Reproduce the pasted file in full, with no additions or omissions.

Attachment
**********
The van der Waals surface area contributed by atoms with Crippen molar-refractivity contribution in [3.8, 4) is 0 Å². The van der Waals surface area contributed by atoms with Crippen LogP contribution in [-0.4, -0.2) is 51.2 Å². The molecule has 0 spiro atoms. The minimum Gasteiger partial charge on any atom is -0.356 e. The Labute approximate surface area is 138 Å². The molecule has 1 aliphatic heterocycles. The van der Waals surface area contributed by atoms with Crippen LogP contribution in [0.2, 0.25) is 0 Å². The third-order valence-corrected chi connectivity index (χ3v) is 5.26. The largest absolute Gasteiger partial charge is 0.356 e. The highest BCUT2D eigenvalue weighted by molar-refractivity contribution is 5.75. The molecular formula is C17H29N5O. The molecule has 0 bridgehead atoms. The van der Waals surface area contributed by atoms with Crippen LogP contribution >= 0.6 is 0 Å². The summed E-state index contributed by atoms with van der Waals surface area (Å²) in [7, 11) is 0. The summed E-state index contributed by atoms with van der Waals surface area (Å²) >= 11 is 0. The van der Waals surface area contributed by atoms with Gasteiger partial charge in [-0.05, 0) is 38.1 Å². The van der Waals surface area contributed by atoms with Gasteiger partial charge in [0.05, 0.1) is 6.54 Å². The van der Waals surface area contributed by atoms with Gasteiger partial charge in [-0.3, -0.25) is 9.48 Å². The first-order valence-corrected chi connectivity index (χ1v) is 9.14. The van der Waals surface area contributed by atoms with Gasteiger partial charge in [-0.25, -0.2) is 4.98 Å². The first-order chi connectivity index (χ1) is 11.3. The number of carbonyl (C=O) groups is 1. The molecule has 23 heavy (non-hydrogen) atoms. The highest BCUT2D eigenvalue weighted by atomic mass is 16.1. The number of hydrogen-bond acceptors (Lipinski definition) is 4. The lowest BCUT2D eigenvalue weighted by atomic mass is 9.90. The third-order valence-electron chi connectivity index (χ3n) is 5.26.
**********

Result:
The van der Waals surface area contributed by atoms with Crippen molar-refractivity contribution in [3.8, 4) is 0 Å². The van der Waals surface area contributed by atoms with Crippen LogP contribution in [-0.4, -0.2) is 51.2 Å². The molecule has 0 spiro atoms. The minimum Gasteiger partial charge on any atom is -0.356 e. The Labute approximate surface area is 138 Å². The molecule has 1 aliphatic heterocycles. The van der Waals surface area contributed by atoms with Crippen LogP contribution in [0.2, 0.25) is 0 Å². The third-order valence-corrected chi connectivity index (χ3v) is 5.26. The largest absolute Gasteiger partial charge is 0.356 e. The highest BCUT2D eigenvalue weighted by molar-refractivity contribution is 5.75. The molecular formula is C17H29N5O. The molecule has 0 bridgehead atoms. The van der Waals surface area contributed by atoms with Crippen LogP contribution >= 0.6 is 0 Å². The summed E-state index contributed by atoms with van der Waals surface area (Å²) in [7, 11) is 0. The summed E-state index contributed by atoms with van der Waals surface area (Å²) >= 11 is 0. The van der Waals surface area contributed by atoms with Gasteiger partial charge in [-0.05, 0) is 38.1 Å². The van der Waals surface area contributed by atoms with Gasteiger partial charge in [0.05, 0.1) is 6.54 Å². The van der Waals surface area contributed by atoms with Gasteiger partial charge in [-0.3, -0.25) is 9.48 Å². The first-order valence-corrected chi connectivity index (χ1v) is 9.14. The van der Waals surface area contributed by atoms with Gasteiger partial charge in [-0.25, -0.2) is 4.98 Å². The first-order chi connectivity index (χ1) is 11.3. The number of carbonyl (C=O) groups is 1. The molecule has 23 heavy (non-hydrogen) atoms. The highest BCUT2D eigenvalue weighted by atomic mass is 16.1. The number of hydrogen-bond acceptors (Lipinski definition) is 4. The lowest BCUT2D eigenvalue weighted by atomic mass is 9.90. The third-order valence-electron chi connectivity index (χ3n) is 5.26.